Mechanisms of rDNA silencing and the Nucleolar Remodelling Complex (NoRC)

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URI: http://hdl.handle.net/2042/54141  |   DOI : https://doi.org/10.4267/2042/54141
Title: Mechanisms of rDNA silencing and the Nucleolar Remodelling Complex (NoRC)
Author: McKeown, PC
Description: Protein synthesis in living cells requires functional ribosomes which are composed of ribosomal proteins and ribosomal RNA (rRNA) molecules. rRNA is transcribed from tandemly repeated ribosomal DNA (rDNA) which is organised into a nuclear compartment termed the nucleolus in S-phase cells. It is essential that rDNA transcription is properly regulated in order to meet the cell's requirements for ribosomes and hence protein synthesis without wasting metabolic energy. In the last twenty years many proteins involved in regulating this process have been identified, suggesting that most organisms contain multiple protein complexes that regulate rDNA packaging and transcription. Importantly, it has become clear that errors in the function of these proteins can permit aberrant cellular growth, including in several classes of cancer. In this review, I discuss the history of how protein complexes such as the Nucleolar Remodelling Complex (NoRC) were discovered, using examples from humans and from model research organisms from different biological groups. I will discuss recent discoveries of the critical roles of rDNA-binding complexes in nucleolar assembly, the widespread occurrence of regulatory non-coding RNAs which interact with these complexes, and the pathways which regulate rDNA transcription in response to cellular energy status. Finally, I will review the growing evidence that misregulation of rDNA transcription not only allows the growth of cancerous cells, but can trigger oncogenesis itself.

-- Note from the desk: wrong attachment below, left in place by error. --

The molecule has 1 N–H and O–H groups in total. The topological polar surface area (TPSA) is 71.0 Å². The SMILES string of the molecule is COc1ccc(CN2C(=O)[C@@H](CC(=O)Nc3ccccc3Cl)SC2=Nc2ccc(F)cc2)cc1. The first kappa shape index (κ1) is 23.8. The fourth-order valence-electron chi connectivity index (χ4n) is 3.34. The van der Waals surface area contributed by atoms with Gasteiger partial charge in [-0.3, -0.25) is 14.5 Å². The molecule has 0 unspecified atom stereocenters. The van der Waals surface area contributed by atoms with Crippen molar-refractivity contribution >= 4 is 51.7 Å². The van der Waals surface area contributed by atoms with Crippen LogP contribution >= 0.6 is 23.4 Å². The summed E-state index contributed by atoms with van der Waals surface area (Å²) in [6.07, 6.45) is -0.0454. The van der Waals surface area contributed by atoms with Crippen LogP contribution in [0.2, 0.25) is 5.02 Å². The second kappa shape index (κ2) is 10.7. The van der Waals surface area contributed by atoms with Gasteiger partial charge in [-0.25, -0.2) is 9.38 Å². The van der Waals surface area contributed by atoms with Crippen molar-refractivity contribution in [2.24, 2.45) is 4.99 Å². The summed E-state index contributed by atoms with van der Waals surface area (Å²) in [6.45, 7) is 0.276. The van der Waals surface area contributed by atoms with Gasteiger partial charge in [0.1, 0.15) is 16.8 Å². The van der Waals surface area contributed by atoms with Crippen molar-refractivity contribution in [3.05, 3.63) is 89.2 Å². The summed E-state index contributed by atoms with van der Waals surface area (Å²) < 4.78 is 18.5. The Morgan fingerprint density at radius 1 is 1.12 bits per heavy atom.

Subject: Apoptosis; Cell cycle; Chromatin; Nucleole; Mitosis; Transcription; Transcription factor; Deep Insights
Publisher: Jean-Loup Huret (Editor-in-Chief) ; INIST-CNRS (Publisher)
Date: 2014

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